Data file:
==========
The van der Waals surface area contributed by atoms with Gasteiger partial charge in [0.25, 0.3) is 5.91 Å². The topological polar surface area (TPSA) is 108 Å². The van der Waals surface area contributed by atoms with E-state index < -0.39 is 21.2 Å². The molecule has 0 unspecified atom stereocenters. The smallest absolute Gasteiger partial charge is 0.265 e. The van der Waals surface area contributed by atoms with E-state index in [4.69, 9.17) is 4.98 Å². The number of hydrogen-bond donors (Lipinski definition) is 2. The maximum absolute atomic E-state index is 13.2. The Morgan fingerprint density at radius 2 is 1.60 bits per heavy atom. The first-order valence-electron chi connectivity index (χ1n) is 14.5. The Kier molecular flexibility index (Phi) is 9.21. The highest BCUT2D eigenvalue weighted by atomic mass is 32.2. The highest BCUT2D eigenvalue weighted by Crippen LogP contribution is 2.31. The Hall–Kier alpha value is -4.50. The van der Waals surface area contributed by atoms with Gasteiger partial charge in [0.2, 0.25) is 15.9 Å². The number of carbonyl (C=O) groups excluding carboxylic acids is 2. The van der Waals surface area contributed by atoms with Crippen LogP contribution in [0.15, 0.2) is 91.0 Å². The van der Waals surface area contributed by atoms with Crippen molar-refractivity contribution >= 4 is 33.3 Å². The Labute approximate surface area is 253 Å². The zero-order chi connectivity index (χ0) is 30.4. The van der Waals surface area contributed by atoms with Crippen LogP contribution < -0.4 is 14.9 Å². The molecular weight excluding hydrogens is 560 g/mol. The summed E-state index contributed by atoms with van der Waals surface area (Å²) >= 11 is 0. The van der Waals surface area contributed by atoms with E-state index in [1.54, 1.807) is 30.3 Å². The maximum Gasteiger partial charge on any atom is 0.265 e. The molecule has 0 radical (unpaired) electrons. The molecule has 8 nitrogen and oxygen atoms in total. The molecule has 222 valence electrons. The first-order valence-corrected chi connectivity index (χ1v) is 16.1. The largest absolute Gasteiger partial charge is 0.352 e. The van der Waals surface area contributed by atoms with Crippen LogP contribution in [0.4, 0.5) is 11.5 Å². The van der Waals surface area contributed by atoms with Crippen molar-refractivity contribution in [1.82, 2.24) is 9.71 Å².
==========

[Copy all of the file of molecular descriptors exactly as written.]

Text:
The van der Waals surface area contributed by atoms with Gasteiger partial charge in [0.25, 0.3) is 5.91 Å². The topological polar surface area (TPSA) is 108 Å². The van der Waals surface area contributed by atoms with E-state index < -0.39 is 21.2 Å². The molecule has 0 unspecified atom stereocenters. The smallest absolute Gasteiger partial charge is 0.265 e. The van der Waals surface area contributed by atoms with E-state index in [4.69, 9.17) is 4.98 Å². The number of hydrogen-bond donors (Lipinski definition) is 2. The maximum absolute atomic E-state index is 13.2. The Morgan fingerprint density at radius 2 is 1.60 bits per heavy atom. The first-order valence-electron chi connectivity index (χ1n) is 14.5. The Kier molecular flexibility index (Phi) is 9.21. The highest BCUT2D eigenvalue weighted by atomic mass is 32.2. The highest BCUT2D eigenvalue weighted by Crippen LogP contribution is 2.31. The Hall–Kier alpha value is -4.50. The van der Waals surface area contributed by atoms with Gasteiger partial charge in [0.2, 0.25) is 15.9 Å². The number of carbonyl (C=O) groups excluding carboxylic acids is 2. The van der Waals surface area contributed by atoms with Crippen LogP contribution in [0.15, 0.2) is 91.0 Å². The van der Waals surface area contributed by atoms with Crippen molar-refractivity contribution >= 4 is 33.3 Å². The Labute approximate surface area is 253 Å². The zero-order chi connectivity index (χ0) is 30.4. The van der Waals surface area contributed by atoms with Crippen LogP contribution < -0.4 is 14.9 Å². The molecular weight excluding hydrogens is 560 g/mol. The summed E-state index contributed by atoms with van der Waals surface area (Å²) >= 11 is 0. The van der Waals surface area contributed by atoms with E-state index in [1.54, 1.807) is 30.3 Å². The maximum Gasteiger partial charge on any atom is 0.265 e. The molecule has 0 radical (unpaired) electrons. The molecule has 8 nitrogen and oxygen atoms in total. The molecule has 222 valence electrons. The first-order valence-corrected chi connectivity index (χ1v) is 16.1. The largest absolute Gasteiger partial charge is 0.352 e. The van der Waals surface area contributed by atoms with Crippen LogP contribution in [0.4, 0.5) is 11.5 Å². The van der Waals surface area contributed by atoms with Crippen molar-refractivity contribution in [1.82, 2.24) is 9.71 Å².